Lawmakers on Capitol Hill have canceled the traditional luncheon held on Inauguration Day for the new president, sparing Joe Biden a crowded sit down on Capitol Hill after he takes the oath of office.
The Joint Congressional Committee on Inaugural Ceremonies announced the cancellation on Tuesday, citing the coronavirus pandemic, and noted the decision was made in consultation with Biden’s inaugural committee.
‘In light of the ongoing pandemic, the JCCIC, in consultation with the Presidential Inaugural Committee, has made the decision to not move forward with hosting the traditional inaugural luncheon,’ said JCCIC spokesperson Paige Waltz in a statement.
The luncheon began in 1953. It takes place in Statutory Hall, which is jam packed with tables and people to toast the new president.
It is hosted by lawmakers who plan the meal and seating arrangements. For President Donald Trump’s luncheon in January 2017, they served Maine lobster, Gulf shrimp, and Seven Hills Angus beef.
The luncheon also involves speeches, toasts and gifts. President Barack Obama’s 2013 luncheon served steamed lobster, grilled bison and apple pie.
Lawmakers on Capitol Hill cancelled the traditional lunch held on Inauguration Day for President-elect Joe Biden
President Trump shakes hands with Hillary Clinton as he and Melania arrive at his luncheon in January 2017
The presidential inaugural platform is under construction in front of the U.S. Capitol for the upcoming swearing-in ceremony on January 20th
President Barack Obama arrives at his inaugural luncheon in 2013
Biden is planning a scaled-back Inauguration Day on January 20th with a focus on safety procedures given the rising number of COVID cases around the country.
It is 22 days until he and Vice President-elect Kamala Harris take the oath of office.
Biden’s inaugural team has already pleaded with supporters to stay home instead of coming to Washington D.C. to gather in crowds on the National Mall to see him take the oath office.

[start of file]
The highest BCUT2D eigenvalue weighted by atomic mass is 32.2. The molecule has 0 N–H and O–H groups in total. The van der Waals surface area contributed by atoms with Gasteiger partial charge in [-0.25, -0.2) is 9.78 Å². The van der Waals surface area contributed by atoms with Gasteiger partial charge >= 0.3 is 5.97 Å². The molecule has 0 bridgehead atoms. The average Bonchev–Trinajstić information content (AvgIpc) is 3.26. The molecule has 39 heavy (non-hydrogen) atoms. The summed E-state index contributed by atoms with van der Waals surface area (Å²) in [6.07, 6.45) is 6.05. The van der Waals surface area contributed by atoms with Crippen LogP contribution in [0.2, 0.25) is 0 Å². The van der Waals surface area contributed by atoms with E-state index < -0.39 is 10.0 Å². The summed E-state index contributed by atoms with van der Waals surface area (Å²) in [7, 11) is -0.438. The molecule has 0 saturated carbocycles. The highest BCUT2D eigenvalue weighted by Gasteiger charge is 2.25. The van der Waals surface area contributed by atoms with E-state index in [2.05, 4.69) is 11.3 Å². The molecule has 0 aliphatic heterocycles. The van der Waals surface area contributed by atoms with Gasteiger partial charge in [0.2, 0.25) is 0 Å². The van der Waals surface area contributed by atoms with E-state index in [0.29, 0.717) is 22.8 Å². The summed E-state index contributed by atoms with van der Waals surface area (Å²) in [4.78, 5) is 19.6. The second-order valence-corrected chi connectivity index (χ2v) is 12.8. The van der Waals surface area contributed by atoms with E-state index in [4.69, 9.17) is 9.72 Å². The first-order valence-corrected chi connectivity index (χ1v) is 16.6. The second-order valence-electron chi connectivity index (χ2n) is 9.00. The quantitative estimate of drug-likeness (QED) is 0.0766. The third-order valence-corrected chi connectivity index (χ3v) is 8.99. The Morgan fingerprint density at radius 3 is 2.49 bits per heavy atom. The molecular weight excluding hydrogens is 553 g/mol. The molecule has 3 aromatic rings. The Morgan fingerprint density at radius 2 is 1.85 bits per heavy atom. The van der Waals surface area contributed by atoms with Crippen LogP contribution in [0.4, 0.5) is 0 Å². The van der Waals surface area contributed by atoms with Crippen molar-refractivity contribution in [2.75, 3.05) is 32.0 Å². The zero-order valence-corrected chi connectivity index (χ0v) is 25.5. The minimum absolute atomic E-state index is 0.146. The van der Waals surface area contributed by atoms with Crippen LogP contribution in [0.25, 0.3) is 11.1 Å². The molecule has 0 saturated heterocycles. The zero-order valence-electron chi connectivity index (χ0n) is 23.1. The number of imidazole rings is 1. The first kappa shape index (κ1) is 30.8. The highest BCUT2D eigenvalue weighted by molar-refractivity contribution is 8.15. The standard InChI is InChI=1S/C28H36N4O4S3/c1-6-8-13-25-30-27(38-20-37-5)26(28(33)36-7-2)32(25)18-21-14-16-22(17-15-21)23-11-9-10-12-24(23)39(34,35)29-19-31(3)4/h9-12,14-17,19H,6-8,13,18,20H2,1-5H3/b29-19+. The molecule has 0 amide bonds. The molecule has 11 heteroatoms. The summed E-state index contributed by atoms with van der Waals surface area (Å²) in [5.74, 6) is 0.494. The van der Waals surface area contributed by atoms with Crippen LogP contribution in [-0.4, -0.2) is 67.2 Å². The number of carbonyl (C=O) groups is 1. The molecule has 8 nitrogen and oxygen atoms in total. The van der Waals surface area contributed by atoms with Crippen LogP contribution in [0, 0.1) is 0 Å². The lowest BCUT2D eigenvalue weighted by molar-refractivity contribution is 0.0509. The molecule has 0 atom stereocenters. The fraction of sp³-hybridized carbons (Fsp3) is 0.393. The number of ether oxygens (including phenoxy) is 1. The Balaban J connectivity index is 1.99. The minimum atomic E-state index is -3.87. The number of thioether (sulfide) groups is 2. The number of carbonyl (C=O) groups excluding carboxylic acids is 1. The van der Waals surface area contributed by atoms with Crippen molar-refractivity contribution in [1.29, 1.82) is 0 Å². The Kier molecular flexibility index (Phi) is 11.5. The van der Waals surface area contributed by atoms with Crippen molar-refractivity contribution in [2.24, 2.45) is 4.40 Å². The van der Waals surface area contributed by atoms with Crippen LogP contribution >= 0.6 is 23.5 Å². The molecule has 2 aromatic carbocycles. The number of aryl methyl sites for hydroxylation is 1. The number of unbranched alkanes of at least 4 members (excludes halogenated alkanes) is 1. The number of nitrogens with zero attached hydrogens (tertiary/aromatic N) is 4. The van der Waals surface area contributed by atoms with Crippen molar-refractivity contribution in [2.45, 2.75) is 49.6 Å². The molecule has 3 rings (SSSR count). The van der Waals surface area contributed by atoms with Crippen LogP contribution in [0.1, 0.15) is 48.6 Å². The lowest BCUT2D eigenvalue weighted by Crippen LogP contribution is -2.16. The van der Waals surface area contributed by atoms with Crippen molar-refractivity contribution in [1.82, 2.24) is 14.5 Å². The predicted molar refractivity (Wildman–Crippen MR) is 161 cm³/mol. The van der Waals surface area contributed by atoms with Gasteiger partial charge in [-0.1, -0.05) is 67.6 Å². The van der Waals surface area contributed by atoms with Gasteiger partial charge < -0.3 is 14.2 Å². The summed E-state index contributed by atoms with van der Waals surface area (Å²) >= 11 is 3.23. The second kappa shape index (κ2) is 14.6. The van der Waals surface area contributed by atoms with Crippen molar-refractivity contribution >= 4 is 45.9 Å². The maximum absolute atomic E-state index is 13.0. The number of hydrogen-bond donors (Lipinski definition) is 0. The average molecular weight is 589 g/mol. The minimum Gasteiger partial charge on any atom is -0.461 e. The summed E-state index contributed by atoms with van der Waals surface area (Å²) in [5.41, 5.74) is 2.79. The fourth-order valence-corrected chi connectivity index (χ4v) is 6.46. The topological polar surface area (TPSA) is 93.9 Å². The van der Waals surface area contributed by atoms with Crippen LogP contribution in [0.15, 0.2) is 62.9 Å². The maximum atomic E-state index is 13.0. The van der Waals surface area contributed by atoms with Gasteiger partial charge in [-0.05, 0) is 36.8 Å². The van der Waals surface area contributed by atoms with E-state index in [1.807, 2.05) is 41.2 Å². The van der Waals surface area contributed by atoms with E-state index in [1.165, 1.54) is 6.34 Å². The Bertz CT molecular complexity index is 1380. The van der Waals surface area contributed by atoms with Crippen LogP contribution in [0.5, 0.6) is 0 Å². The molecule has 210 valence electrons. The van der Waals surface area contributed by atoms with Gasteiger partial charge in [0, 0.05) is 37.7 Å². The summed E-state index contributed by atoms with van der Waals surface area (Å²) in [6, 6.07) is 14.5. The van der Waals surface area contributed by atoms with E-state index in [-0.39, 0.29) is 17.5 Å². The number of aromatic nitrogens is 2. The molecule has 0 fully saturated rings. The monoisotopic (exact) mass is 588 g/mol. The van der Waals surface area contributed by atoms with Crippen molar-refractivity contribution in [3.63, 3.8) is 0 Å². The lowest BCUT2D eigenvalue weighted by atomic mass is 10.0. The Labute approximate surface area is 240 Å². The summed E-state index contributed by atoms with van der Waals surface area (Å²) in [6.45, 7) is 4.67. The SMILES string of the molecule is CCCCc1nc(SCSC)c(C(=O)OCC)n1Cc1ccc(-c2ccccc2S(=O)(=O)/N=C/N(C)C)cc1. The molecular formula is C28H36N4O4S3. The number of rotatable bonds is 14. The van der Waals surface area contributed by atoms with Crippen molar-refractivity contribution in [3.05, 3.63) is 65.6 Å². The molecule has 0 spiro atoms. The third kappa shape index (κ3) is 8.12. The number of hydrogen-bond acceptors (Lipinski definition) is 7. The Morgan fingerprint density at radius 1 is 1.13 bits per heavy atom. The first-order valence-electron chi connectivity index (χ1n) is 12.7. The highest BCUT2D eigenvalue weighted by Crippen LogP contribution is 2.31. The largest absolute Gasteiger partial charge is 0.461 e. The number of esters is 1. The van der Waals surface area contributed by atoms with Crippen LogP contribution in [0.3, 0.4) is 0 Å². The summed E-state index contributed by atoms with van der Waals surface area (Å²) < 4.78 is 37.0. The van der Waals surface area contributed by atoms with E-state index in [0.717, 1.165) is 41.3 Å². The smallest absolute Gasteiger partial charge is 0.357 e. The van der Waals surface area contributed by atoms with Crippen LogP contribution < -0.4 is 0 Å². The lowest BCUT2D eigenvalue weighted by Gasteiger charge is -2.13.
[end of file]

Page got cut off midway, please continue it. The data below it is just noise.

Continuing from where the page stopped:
‘The [Presidential Inaugural Committee] is urging the public to refrain from any travel and participate in the inaugural activities from home,’ the committee said in an announcement earlier this month.
The committee said the ceremony’s footprint will be ‘extremely limited’ and the parade – that traditionally delivers the newly sworn-in president back to the White House via Pennsylvania Avenue – will be ‘reimagined.’
Construction of the inaugural platform in front of the U.S. Capitol and the parade viewing stand in front of the White House commenced weeks ago.
On January 20, the PIC announced that Biden and Harris would take their oaths of office in a ‘historic ceremony that includes vigorous health and safety protocols.’
The aim, the committee said, was to have a ceremony that ‘honors and resembles sacred American traditions while keeping Americans safe and preventing the spread of COVID-19.’
The release also previewed Biden’s speech saying that it ‘lays out his vision to beat the virus, build back better, and bring the country together.’
The PIC has brought on a chief medical adviser, Dr. David Kessler, who Biden already tapped to be co-chair of his COVID-19 advisory board.
Kessler is former commissioner of the Food and Drug Administration, serving under Presidents George H.W. Bush and Bill Clinton.
Stephanie Cutter, President Barack Obama’s deputy campaign manager in 2012, will serve as an executive producer for the inauguration.
A viewing stand across Pennsylvania Avenue from the White House is being constructed for the inaugural parade, which organizers say will proceed but be ‘reimagined’
The stage for the presidential inauguration is being built outside the U.S. Capitol, but organizers are asking the public to not show due to the ongoing coronavirus pandemic
Inauguration day typically begins at the White House with the outgoing president greeting the incoming one.
So far, Trump has refused to concede the election and has suggested he might make the unprecedented move of skipping the affair.
‘I don’t want to talk about that,’ Trump said on Fox & Friends earlier this month when asked if he would go.